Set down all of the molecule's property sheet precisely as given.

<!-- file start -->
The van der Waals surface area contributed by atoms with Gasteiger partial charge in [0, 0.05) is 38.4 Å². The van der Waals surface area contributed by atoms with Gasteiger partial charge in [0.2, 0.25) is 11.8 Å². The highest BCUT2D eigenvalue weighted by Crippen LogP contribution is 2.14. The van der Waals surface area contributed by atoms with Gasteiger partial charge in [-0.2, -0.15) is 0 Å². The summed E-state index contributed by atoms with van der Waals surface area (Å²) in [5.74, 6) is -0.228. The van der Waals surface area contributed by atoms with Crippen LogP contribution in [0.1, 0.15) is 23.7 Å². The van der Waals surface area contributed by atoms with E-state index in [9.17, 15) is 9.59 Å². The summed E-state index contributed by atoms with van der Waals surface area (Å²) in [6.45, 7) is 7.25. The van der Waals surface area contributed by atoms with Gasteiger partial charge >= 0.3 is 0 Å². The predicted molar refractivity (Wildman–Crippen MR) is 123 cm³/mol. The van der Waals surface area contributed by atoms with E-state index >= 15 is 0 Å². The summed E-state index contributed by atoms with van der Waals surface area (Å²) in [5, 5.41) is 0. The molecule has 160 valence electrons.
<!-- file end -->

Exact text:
The van der Waals surface area contributed by atoms with Gasteiger partial charge in [0, 0.05) is 38.4 Å². The van der Waals surface area contributed by atoms with Gasteiger partial charge in [0.2, 0.25) is 11.8 Å². The highest BCUT2D eigenvalue weighted by Crippen LogP contribution is 2.14. The van der Waals surface area contributed by atoms with Gasteiger partial charge in [-0.2, -0.15) is 0 Å². The summed E-state index contributed by atoms with van der Waals surface area (Å²) in [5.74, 6) is -0.228. The van der Waals surface area contributed by atoms with Crippen LogP contribution in [0.1, 0.15) is 23.7 Å². The van der Waals surface area contributed by atoms with E-state index in [9.17, 15) is 9.59 Å². The summed E-state index contributed by atoms with van der Waals surface area (Å²) in [6.45, 7) is 7.25. The van der Waals surface area contributed by atoms with Gasteiger partial charge >= 0.3 is 0 Å². The predicted molar refractivity (Wildman–Crippen MR) is 123 cm³/mol. The van der Waals surface area contributed by atoms with E-state index >= 15 is 0 Å². The summed E-state index contributed by atoms with van der Waals surface area (Å²) in [5, 5.41) is 0. The molecule has 160 valence electrons.